Apr 25, 2014 — Beer makers across the country are raising a glass, as the Food and Drug Administration is backing away from a plan to restrict what brewers do with beer's main byproduct.
For centuries, brewers and livestock farmers have lived symbiotically. Making beer results in spent grain, and animals like to eat it.
Mark Gillis of Blue Line Brewery in Saranac Lake gives his spent grain to a farmer in nearby Vermontville. "We just take the grains, throw them out in the back," Gillis says. "She swings by and picks them up like clockwork."
As part of a national effort to modernize food safety rules, the FDA would have required all breweries to have costly plans for managing spent grain. The idea was to protect animals from getting sick from a contaminated batch.
But brewers cried out that there are no cases of that having happened. New York State Brewers Association Director Paul Leone says all that grain would get trashed. "You're talking close to six hundred sixty million pounds of spent grain if we're not able to continue to do the centuries-old practice of repurposing that spent grain by giving it to farmers as feed," Leone says.
Earlier this week, Senator Charles Schumer joined brewers in calling that plan "ridiculous." On Thursday, he said in a press release, the FDA responded. He said FDA commissioner Margaret Hamburg said the agency didn't realize the "negative consequences" and is now committed to rewriting the rule.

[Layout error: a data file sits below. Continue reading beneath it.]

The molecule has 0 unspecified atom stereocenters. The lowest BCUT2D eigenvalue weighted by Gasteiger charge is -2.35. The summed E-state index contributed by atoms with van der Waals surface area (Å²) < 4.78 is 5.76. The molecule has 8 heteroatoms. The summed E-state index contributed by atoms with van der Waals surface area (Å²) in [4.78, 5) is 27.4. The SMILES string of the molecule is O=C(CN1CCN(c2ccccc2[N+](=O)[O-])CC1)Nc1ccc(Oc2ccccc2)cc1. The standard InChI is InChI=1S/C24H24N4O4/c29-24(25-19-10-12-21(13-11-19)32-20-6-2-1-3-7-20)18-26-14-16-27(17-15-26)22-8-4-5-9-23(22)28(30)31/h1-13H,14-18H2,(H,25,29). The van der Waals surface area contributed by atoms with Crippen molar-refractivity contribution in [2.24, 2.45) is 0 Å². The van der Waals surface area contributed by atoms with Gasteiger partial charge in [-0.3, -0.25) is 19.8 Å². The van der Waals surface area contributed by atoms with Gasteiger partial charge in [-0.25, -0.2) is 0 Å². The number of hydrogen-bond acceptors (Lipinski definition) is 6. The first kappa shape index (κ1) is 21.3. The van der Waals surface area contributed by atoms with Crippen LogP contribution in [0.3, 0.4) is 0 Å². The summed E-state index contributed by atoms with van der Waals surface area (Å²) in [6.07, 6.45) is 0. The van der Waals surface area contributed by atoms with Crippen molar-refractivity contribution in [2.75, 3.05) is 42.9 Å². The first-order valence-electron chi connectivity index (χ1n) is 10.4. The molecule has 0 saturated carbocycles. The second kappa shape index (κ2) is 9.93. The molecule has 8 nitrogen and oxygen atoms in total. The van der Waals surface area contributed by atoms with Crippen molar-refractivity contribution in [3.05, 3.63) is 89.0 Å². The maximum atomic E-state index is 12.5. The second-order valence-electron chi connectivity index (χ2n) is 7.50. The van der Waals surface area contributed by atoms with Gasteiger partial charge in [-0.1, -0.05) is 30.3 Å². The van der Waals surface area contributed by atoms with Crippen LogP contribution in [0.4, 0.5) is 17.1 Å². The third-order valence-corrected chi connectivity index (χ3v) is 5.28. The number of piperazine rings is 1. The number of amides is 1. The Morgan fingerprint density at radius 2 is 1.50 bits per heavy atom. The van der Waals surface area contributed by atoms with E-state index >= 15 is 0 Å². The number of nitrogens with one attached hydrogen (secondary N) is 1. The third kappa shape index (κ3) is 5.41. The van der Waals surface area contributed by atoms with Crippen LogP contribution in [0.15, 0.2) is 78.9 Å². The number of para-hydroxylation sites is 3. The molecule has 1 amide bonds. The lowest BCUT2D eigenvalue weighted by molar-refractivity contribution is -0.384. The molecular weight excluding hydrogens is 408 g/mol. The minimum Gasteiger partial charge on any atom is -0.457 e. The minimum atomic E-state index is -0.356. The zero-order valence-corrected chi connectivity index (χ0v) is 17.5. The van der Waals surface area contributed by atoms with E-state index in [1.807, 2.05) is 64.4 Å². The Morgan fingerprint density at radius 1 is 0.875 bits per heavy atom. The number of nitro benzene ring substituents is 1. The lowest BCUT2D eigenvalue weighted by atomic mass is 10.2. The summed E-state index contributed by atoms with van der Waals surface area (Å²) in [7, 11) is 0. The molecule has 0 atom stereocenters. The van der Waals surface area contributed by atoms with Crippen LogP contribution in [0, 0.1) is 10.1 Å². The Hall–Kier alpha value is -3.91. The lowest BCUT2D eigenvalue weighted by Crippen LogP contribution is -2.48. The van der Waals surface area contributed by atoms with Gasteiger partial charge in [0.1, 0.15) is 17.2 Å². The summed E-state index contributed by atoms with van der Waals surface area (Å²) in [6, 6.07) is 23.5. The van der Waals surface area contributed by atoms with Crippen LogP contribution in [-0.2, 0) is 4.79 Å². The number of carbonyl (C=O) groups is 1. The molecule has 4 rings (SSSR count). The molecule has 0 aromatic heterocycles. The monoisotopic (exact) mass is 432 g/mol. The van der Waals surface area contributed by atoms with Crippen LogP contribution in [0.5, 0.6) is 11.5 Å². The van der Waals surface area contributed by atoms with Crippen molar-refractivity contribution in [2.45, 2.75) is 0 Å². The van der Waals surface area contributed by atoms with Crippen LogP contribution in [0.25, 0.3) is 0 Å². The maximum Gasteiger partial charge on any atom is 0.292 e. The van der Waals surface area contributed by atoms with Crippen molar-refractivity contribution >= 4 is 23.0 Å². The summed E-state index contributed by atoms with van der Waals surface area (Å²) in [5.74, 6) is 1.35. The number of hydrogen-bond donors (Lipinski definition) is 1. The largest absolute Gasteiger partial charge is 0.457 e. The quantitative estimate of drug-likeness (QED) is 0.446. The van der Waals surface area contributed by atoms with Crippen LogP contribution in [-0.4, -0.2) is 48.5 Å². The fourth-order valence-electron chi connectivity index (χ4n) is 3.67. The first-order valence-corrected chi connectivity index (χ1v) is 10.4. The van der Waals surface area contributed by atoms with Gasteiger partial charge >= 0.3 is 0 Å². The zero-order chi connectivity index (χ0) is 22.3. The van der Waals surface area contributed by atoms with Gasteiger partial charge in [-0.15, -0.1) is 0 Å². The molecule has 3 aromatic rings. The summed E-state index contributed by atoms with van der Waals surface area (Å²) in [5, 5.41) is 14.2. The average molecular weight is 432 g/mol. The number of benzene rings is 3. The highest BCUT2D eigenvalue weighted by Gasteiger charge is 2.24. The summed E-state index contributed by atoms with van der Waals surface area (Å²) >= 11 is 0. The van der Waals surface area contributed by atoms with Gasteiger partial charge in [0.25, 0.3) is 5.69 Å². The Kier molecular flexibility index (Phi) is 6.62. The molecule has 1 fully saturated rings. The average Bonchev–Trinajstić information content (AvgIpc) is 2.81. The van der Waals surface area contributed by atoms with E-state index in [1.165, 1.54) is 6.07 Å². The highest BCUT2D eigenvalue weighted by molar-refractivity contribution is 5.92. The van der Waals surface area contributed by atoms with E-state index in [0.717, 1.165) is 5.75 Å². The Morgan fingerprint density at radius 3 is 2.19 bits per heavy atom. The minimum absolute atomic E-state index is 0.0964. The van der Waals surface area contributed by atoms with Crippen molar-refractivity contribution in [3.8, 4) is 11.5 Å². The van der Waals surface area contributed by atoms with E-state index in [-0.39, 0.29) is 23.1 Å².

Brewer Mark Gillis says he's not surprised Schumer pushed hard to make the change, given New York's attention to its exploding microbrewing industry. "He's been pushing for these breweries and the jobs it creates and the tourism it creates, and trying to make it as easy as possible," says Gillis. "It doesn't surprise me that the legislation got pulled."
Other brewers in the North Country also give their spent grain to farmers, including Davidson Brothers Brew Pub in Glens Falls and St. Lawrence Brewery in Canton.